Contemporary human viruses most likely originated by cross-species transmission from non-human animals. Examples include HIV-1, which crossed from chimpanzees to humans, and SARS coronavirus, which originated in bats. Since the 1989 discovery of hepatitis C virus (classified as a hepacivirus in ... Read More
To our TWIV leaders!
If you have a mac with Apps, please go to the app store and download cell images.... I think you'll have a great time going through them.
One other thing - I listened to your show on science reform with interest but I ... Read More
At first glance, the inaugural 1812 issue of the New England Journal of Medicine and Surgery, and the Collateral Branches of Science seems reassuringly familiar: a review of angina pectoris, articles on infant diarrhea and burns. The apparent similarity to today's Journal, however, obscures a fu... Read More
This 2000 paper, published in Chest, shows that chicken soup is capable of inhibiting neutrophil chemotaxis in vitro, thus providing some evidence for the soup's traditional role as a home cure for respiratory infections.
Helpfully, the soup recipe used in the study is also included. And it ... Read More
I love your show very much and this is not my first comment. I load firewood and paint as I listen to you guys, thanks so much for the inspiration over what is becoming years. I'm not an audio learner, though my mind is quite stimulated by what I hear. ... Read More
A second virophage has been identified. The name does not signify a virus that infects another virus – it means virus eater.
Are you, Alan Dove and Prof. Racaniello, saying you think Mikovits and/or others on the Lombardi paper lied about the results or blinding? I think circumspection is a natural human reaction to the allegations of theft that have been made against Dr. Mik... Read More
Australian virologist Frank Fenner, MD was born in Ballarat, Victoria in 1914. He earned a Doctor of Medicine in 1942 at the University of Adelaide, and from 1940 – 1946 he worked on the malaria parasite in Egypt and Papua New Guinea as an officer in the Australian Army Medical Corps. He subsequ... Read More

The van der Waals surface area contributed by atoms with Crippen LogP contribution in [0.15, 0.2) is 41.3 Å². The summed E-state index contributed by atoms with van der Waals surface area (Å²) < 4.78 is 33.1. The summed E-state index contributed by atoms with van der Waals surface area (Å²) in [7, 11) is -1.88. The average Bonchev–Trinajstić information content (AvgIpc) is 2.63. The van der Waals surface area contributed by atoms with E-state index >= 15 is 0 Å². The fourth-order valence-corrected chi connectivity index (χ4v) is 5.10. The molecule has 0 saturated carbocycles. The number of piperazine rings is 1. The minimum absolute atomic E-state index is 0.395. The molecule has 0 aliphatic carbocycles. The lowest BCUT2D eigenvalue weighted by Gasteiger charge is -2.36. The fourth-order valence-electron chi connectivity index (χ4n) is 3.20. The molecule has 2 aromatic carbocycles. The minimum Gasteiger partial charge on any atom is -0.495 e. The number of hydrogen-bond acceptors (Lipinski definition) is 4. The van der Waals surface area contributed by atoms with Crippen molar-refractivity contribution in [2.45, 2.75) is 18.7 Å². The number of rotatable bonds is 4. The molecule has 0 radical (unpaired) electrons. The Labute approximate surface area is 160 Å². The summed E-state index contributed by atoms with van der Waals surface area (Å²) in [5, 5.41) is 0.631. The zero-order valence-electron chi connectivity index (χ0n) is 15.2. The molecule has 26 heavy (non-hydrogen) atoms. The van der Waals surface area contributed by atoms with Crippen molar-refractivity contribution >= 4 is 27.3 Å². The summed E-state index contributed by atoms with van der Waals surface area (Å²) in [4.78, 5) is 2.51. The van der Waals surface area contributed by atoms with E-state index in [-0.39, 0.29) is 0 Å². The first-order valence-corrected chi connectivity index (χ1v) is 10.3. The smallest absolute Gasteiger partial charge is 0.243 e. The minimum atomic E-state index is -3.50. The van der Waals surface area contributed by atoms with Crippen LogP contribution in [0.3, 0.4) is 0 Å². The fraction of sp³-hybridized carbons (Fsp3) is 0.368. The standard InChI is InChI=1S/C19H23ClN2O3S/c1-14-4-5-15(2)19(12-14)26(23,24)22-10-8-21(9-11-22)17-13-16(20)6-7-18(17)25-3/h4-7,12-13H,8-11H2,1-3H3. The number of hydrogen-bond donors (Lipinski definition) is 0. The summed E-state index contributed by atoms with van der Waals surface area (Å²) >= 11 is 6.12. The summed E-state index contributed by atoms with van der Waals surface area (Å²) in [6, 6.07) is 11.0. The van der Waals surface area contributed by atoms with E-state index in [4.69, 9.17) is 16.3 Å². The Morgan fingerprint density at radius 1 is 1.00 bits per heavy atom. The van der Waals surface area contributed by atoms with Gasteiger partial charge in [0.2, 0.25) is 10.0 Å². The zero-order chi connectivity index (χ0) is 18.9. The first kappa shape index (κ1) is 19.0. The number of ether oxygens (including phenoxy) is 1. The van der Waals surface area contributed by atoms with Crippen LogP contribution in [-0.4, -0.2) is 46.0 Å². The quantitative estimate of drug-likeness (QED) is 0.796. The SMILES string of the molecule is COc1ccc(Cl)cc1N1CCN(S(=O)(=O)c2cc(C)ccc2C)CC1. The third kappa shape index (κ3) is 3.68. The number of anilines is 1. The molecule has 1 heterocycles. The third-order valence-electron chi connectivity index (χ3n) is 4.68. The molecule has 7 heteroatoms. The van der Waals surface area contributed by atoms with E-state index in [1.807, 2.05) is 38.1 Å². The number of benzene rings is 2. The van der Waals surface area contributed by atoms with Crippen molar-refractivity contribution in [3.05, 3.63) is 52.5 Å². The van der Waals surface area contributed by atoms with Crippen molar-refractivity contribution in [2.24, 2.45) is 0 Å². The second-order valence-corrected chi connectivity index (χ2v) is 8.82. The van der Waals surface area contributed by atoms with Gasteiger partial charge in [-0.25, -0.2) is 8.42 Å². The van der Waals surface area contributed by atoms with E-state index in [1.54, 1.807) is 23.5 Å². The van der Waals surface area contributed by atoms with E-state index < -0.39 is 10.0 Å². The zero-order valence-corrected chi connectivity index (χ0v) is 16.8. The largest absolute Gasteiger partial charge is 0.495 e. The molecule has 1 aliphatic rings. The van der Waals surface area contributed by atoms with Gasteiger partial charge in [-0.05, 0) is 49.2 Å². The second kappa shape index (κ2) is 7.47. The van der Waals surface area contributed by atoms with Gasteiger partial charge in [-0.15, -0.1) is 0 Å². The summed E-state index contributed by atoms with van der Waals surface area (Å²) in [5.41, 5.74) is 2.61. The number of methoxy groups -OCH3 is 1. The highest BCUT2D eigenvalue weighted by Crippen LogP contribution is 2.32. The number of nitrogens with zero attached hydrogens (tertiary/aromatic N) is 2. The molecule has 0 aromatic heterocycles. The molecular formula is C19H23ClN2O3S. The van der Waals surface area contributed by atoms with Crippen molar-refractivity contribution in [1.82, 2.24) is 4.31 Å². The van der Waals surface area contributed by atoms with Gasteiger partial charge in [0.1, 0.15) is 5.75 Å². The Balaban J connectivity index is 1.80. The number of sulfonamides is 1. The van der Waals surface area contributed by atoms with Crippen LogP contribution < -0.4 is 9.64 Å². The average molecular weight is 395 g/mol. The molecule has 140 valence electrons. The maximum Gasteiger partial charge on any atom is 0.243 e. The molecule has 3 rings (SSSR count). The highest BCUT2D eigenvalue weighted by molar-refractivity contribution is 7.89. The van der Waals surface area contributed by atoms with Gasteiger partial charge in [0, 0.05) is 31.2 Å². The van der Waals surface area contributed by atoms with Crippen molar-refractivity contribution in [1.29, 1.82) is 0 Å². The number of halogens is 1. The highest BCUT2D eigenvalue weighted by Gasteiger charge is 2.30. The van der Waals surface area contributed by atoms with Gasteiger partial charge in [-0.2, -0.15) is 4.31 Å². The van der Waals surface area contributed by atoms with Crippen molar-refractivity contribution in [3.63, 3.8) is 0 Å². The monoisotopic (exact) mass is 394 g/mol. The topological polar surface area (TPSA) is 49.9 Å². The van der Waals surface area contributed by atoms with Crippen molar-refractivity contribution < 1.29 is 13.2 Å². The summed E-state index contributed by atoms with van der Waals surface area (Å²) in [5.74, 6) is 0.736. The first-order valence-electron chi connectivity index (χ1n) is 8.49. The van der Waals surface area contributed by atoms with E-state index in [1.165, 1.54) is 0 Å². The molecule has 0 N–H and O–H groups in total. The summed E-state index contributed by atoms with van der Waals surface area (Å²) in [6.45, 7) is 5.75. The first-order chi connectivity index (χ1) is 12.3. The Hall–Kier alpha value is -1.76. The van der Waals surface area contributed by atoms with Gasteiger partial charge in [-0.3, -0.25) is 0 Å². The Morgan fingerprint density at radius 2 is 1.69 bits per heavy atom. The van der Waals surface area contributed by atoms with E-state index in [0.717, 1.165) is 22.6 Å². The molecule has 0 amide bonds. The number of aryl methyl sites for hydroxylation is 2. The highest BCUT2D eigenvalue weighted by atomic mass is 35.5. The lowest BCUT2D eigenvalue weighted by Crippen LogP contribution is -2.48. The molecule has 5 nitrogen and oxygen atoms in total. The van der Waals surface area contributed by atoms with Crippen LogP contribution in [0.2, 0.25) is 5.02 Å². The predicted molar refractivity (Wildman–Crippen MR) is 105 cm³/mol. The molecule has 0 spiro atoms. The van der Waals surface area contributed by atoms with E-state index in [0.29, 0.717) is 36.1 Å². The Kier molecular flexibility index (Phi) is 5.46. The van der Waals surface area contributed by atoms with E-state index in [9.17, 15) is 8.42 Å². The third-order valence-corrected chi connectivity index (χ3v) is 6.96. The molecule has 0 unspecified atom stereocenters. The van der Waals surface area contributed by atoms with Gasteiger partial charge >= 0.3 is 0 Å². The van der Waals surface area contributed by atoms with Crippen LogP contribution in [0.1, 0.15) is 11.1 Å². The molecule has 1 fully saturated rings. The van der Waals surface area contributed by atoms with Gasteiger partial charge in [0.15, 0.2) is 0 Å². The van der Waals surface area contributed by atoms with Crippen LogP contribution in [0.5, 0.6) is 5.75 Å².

There is an excellent question in the comments to “Are all virus particles infectious?“: if the particle-to-PFU ratio for a virus stock is 10,000:1, and I infect 1,000,000 cells with 10,000 particles, how many plaques would I expect to observe? Answering this question provides insight into the p... Read More
India has been free of polio for over one year. This is a remarkable accomplishment, considering that just 30 years ago the country recorded 200,000 cases of the disease annually, or one every three minutes. With polio endemic in two neighboring countries, Pakistan and Afghanistan, and in the mo... Read More
Renowned influenza virologist Peter Palese has penned an opinion column for the science journal Nature in which he uses his experience in reconstructing the 1918 pandemic influenza virus strain to question the censoring of H5N1 results by the National Science Advisory Board for Biosecurity (NSAB... Read More
Life in a high-pressured environment with practically nothing to eat might be ok for high-fashion models, but it’s an unlikely lifestyle choice for a single cell whose usual overriding goal is to become two cells. Yet the largest living ecosystem on Earth—the deep biosphere—is comprised of micro... Read More
A collection of links to blogs and podcasts that either focus entirely on microbes or partially on microbes. Other suggestions wanted. Read More
El podcast del Microbio Nº256 and 257 summarize the recent findings about that shows no link between XMRV and Chronic Fatigue Sy... Read More
El podcast del microbio Nº 245 y 246 summarize the paper by Libkind et al in PNAS about the possible origin of Saccharomyces pas... Read More
El podcast del Microbio Nº260 summarize the NEJM paper about the clinical trial of a malaria vaccine, that was selected by Scien... Read More
Nº128 and 129 of "El Podcast del Microbio" is dedicated to the paper by Ravel et al. about the vaginal microbiote. El Nº12... Read More